Tuesday, January 14, 2014
While a great deal of hoopla surrounded the filming of “Party Down South” in Murrells Inlet, the reality show's debut is being met by relatively cold shoulders.
Only one location — Uncle Tito's — which was the site of some of the 24/7 filming that went on last summer, has plans to celebrate the 10 p.m. TV show on CMT. From 9 p.m. the tavern plans to offer $3 Jaegers and Fireballs. Along with the drinks, the bar plans to offer hot dogs, pizza, ham and cheese and burgers on the grill.
“We're on it,” said Chad Smith, who was tending bar Monday. “They did some filming here and the crew often came in after work.”
The show's developers, 495 Productions, had no plans for anything special in Murrells Inlet, said Amanda Ruisi, a publicist for the producers.
People at other sites where the eight-member cast worked, played and ate either did not comment or could not be reached for comment. People who might be in any of the 10 shows, which will run for an hour each week, were required to sign documents that prohibited them from discussing any aspect of the show.
“We can't say anything,” said a woman at Twisted Sister Marina, where the cast members “worked” during the filming.
“We have nothing planned,” said Matt Fusco, the chef at Inlet Affairs, which catered meals for the crew during the six weeks of filming. Its sister restaurant, Drunken Jack's, is closed for repairs.
At Wahoo's Fish House, which is featured in at least one of the promo segments that has been airing on the CMT website, this summer's activities are just a memory. “They came in one night, but they showed their hineys, and we had to ask them to leave, to come back later,” said a man who asked that his name not be released because he was not authorized to comment. “They didn't come back, and that was OK.”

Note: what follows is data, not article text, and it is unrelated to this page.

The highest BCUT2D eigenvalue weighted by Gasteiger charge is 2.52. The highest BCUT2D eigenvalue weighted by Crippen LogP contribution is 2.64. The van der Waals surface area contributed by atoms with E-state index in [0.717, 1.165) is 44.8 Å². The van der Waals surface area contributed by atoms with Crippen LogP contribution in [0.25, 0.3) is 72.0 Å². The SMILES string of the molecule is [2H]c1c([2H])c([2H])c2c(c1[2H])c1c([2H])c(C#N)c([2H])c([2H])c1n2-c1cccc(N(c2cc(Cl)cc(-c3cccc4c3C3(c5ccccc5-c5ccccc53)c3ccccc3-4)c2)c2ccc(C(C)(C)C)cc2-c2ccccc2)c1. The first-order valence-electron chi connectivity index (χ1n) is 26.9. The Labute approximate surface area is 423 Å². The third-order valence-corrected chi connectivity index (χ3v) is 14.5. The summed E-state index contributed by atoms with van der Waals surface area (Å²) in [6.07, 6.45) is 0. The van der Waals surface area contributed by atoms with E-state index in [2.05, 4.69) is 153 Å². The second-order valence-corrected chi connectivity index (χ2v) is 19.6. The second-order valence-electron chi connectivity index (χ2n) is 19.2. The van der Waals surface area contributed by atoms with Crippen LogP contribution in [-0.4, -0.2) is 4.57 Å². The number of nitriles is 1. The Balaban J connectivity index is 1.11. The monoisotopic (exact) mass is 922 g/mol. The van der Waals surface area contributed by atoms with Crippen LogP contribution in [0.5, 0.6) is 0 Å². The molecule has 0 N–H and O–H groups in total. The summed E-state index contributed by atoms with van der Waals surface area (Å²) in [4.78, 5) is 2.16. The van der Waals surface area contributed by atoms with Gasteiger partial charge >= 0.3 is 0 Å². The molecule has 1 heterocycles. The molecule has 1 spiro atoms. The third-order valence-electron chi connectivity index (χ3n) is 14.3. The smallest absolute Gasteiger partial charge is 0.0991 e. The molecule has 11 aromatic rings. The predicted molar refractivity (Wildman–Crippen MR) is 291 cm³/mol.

The Crooked Floor Tavern also was a film site, but owner Mike Foster said there would be no special activities for the show's debut.
“We had no problem with them – the cast and crew – with the exception of one verbal altercation between a cast member and a patron, but we don't plan to do anything special,” he said.
Even the social media pages were relatively quiet about the show. Many people who posted on the Facebook page “We ‘Just Said NO' to ‘The Dirty South'” wrote that they had no plans to watch the show, let alone go out to see it.
“I say no!!!,” wrote Tricia Collins.
“I myself … will not support them in any way shape or form!!!!!! MI needs to stay the peaceful little place it is. I've lived here my whole entire life (born and raised) and not once have I never been so embarrassed to call this place home!,” commented Claire Fookes.
The show follows eight young people, ranging in age from their early 20s to early 30s, during a monthlong stay at King's Krest in Murrells Inlet.
Almost from the outset the show drew controversy, because people worried how the Inlet would be portrayed on the show. King's Krest is one of about 40 homes available for seasonal weekly rentals.
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